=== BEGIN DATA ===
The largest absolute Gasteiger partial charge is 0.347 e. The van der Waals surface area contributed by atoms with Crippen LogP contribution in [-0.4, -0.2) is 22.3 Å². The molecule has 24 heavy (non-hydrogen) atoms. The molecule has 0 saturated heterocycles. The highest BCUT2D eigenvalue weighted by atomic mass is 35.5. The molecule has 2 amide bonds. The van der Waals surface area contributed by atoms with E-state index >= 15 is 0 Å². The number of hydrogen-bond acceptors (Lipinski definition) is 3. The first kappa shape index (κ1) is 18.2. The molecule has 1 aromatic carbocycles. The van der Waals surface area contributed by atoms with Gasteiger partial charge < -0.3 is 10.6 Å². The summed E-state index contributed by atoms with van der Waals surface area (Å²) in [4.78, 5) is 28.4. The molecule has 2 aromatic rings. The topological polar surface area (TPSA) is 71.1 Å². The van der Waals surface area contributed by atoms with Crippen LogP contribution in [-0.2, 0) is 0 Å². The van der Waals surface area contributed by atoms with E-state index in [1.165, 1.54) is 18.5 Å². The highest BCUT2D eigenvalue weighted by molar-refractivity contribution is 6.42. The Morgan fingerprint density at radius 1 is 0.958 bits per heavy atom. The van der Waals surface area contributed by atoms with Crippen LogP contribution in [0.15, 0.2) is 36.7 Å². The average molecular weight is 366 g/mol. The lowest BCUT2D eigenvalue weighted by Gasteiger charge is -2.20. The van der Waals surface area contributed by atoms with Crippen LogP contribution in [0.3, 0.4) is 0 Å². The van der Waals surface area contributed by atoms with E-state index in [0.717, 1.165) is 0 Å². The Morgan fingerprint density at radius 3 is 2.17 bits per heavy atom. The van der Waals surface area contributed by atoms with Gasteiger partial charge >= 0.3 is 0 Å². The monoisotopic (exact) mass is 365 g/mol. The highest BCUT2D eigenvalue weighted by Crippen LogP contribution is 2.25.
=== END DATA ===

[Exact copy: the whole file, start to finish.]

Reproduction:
The largest absolute Gasteiger partial charge is 0.347 e. The van der Waals surface area contributed by atoms with Crippen LogP contribution in [-0.4, -0.2) is 22.3 Å². The molecule has 24 heavy (non-hydrogen) atoms. The molecule has 0 saturated heterocycles. The highest BCUT2D eigenvalue weighted by atomic mass is 35.5. The molecule has 2 amide bonds. The van der Waals surface area contributed by atoms with E-state index >= 15 is 0 Å². The number of hydrogen-bond acceptors (Lipinski definition) is 3. The first kappa shape index (κ1) is 18.2. The molecule has 1 aromatic carbocycles. The van der Waals surface area contributed by atoms with Gasteiger partial charge < -0.3 is 10.6 Å². The summed E-state index contributed by atoms with van der Waals surface area (Å²) in [4.78, 5) is 28.4. The molecule has 2 aromatic rings. The topological polar surface area (TPSA) is 71.1 Å². The van der Waals surface area contributed by atoms with Crippen LogP contribution in [-0.2, 0) is 0 Å². The van der Waals surface area contributed by atoms with E-state index in [1.165, 1.54) is 18.5 Å². The highest BCUT2D eigenvalue weighted by molar-refractivity contribution is 6.42. The Morgan fingerprint density at radius 1 is 0.958 bits per heavy atom. The van der Waals surface area contributed by atoms with Crippen LogP contribution in [0.15, 0.2) is 36.7 Å². The average molecular weight is 366 g/mol. The lowest BCUT2D eigenvalue weighted by Gasteiger charge is -2.20. The van der Waals surface area contributed by atoms with Crippen LogP contribution in [0.3, 0.4) is 0 Å². The van der Waals surface area contributed by atoms with E-state index in [0.717, 1.165) is 0 Å². The Morgan fingerprint density at radius 3 is 2.17 bits per heavy atom. The van der Waals surface area contributed by atoms with Gasteiger partial charge >= 0.3 is 0 Å². The monoisotopic (exact) mass is 365 g/mol. The highest BCUT2D eigenvalue weighted by Crippen LogP contribution is 2.25.